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An Indian insight into Victorian England published by Wigan Archives Service
7:40am Sunday 17th March 2013 in News
THE diary detailing the remarkable exploits of a man who arrived in Victorian England after boarding a steam ship in India has been published by Wigan Leisure and Culture Trust archives service.
In the mid 1800s Kasturi Venkataramayya, an educated and articulate young Indian man, set sail from Madras.
He is to stay with a well-to-do family in London and has ambitions to study for the bar at one of the city's famous Inns of Court.
It's a journey that takes in ancient Alexandria and the Suez Canal before arriving in a city that at the time was the centre of the world.
This is Kastu's story, recounted in his own words through his diary - a series of letters home to his brother in Southern India.
The Diary of An Indian in Victorian England, published for the first time by WLCT, provides a fascinating insight into life in Victorian London through the eyes of an outsider.
But this remarkable tale may have remained untold but for the devotion avid diary collector Edward Hall and the diligent work of archives volunteer Carl Towers and borough archivist Alex Miller.
Alex explained: “Edward Hall was a remarkable man in his own right. He was born in 1880s and lived until the 1980s. He served in the RAF in both world wars and commanded one of the last Hurricane squadrons.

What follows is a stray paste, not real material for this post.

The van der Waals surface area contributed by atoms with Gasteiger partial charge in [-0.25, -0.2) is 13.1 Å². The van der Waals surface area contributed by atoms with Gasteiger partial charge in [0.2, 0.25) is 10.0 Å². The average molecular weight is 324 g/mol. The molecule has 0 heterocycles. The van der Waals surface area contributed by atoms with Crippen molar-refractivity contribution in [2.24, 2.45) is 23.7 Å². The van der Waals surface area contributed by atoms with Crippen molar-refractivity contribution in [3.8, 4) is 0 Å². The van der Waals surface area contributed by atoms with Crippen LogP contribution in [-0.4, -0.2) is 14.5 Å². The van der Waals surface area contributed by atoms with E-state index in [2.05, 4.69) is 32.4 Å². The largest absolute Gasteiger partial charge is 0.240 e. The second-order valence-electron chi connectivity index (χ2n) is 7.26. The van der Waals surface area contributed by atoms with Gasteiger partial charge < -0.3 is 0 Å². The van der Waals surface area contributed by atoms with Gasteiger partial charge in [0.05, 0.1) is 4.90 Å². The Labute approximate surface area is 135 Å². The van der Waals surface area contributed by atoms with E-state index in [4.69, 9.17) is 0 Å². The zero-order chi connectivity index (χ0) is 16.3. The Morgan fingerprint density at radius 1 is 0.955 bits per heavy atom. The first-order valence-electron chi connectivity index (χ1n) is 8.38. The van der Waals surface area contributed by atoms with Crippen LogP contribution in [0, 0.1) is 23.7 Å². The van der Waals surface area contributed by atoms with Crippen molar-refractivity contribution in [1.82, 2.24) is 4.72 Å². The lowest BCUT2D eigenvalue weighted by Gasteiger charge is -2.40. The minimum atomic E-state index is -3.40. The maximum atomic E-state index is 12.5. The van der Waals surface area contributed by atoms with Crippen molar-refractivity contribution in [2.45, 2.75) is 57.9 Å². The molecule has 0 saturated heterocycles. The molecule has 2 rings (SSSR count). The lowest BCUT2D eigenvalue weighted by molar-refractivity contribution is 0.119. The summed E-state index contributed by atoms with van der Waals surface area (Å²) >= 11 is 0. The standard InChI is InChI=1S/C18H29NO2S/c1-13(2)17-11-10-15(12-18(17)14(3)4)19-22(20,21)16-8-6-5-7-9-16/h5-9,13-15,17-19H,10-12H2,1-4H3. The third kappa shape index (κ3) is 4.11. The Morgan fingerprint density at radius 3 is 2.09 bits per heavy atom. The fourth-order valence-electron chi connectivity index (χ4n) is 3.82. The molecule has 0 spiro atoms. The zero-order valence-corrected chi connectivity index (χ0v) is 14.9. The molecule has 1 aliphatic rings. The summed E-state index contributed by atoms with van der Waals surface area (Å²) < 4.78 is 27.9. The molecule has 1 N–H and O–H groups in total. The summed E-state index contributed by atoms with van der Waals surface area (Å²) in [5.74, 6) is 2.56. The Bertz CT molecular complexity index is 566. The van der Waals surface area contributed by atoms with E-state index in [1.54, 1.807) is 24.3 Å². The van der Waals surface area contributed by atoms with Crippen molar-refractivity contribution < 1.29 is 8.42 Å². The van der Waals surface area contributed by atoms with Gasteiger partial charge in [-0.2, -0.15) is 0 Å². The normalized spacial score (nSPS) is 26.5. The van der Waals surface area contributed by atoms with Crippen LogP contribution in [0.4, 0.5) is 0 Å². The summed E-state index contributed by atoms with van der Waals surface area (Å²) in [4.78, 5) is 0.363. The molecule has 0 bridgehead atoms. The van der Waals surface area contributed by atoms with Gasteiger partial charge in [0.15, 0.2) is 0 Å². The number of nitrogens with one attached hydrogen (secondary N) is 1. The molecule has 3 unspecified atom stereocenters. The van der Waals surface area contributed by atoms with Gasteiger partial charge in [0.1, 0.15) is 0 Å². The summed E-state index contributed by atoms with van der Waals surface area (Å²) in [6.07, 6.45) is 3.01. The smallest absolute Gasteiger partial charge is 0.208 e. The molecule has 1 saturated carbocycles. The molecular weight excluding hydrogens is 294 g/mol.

“Edward's real passion was for social history. He collected more than 250 diaries. They encapsulate the lives of everyone from colliery workers to the landed gentry.”
He married a local girl and donated his collection to the borough archives.
Now Alex, Carl and a handful of other volunteers have set about bringing as many of the diaries to a contemporary audience as possible by lovingly transcribing them from the handwritten originals and having them published in book form.
“We decided to do Kasturi's diary first because it was such an unusual story,” said Alex.
“No-one knows what became of Kasturi,” said Alex. “Everything he mentions in his diaries is historically accurate but we can find no trace of him in London or India after 1860. Maybe the publication of his diary will help shed more light on his life.”